Forecasters expect this year’s Atlantic hurricane season to be especially active.

The National Oceanic Atmospheric Administration (NOAA) is predicting 13 to 19 named storms between June and October, which will include as many as six to 10 hurricanes, three to six of which they expect to be Category 3 to 5 storms, with at least 111 mph winds.1 The summer wildfire season will begin soon after and storms and earthquakes loom large year-round.

Add COVID-19 stay-at-home and social distancing orders to these and now evacuating and re-locating homes and offices have taken on a whole new meaning. The potential for a compound disaster, or two or more disaster events creating additional and increasingly complex response and recovery challenges, is very real.

Preparing your business for a compound disaster

If your business has the potential to be impacted by a compound disaster – a wildfire and COVID-19, or a hurricane and COVID-19, etc., preparation will be key, says the Federal Emergency Management Agency (FEMA).

In their COVID-19 Pandemic Operational Guidance for the 2020 Hurricane Season document, FEMA urges businesses to create an emergency response and business continuity plan now to minimize the impact of a compound disaster to business operations and maximize the ability to recover quickly.

Here's what should be included:

  1. Define your business’ critical functions. What are the critical functions your business needs to have up and running during and immediately after a disaster event? Think: HR, finance, IT, manufacturing and more. If a disaster event caused your business to slow down or temporarily stop, how long would it take to ramp back up? What resources would be required to do so and how long would it take? Examine every business impact, including what resources employees might need to continue working in a less-than-ideal situation.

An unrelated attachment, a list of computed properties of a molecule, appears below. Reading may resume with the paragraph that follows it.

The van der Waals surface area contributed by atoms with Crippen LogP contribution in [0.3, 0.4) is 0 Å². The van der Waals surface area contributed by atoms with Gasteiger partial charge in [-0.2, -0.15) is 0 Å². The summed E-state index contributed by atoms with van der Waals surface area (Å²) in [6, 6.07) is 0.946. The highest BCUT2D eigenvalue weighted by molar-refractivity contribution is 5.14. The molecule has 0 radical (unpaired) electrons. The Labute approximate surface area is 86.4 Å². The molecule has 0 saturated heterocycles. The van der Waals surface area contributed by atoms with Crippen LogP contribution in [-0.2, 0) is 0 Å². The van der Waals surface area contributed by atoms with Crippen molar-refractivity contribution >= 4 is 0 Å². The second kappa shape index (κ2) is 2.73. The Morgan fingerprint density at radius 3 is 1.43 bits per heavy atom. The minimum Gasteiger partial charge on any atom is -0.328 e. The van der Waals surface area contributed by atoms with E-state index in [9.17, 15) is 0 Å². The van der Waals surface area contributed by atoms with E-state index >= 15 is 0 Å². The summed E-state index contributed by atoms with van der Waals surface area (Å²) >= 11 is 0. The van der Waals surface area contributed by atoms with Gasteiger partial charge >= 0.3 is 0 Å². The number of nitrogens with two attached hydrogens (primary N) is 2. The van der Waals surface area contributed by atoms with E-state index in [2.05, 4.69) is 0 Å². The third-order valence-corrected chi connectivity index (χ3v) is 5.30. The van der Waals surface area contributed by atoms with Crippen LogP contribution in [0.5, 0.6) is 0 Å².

2. Get an account of your business’ critical personnel. Your most important resource is your employees. Create a chart of employees working from home, and those working in the office, or satellite offices. Work with each employee to create a plan should their home office or your offices be inhabitable or lose power. How will they connect to the business’ network? Where can employees seek shelter should they be at your office during a disaster?
  3. Make a communications plan. Make sure you have more than one contact number for each employee. Consider creating a formal call tree to reach all employees quickly with critical information. Purchasing global satellite phones for employees in at-risk regions will allow you to contact them regardless of the scenario.
  4. Engage vendors now for post-disaster recovery. Put together vendors to act like first responders to your office needs in the aftermath of a disaster. Include roofing contractors, painters, general contractors and more that could be retained now to do the necessary leg work immediately post-disaster to get your physical office space back up and running as soon as possible. This will expedite the process post-disaster significantly and give you a leg up on business then.

Preparing for the worst and hoping for the best means planning out exactly what’s needed to maintain and return to critical business operations post-disaster. Start creating your disaster preparedness plan now!

Contact HUB Risk Services to learn how to develop a business continuity plan that will help protect your business and employees from the unexpected. Get the latest information, guidance and resources on Coronavirus (COVID-19) to help you protect what matters most on our Coronavirus Resource Center.


https://www.noaa.gov/media-release/busy-atlantic-hurricane-season-predicted-for-2020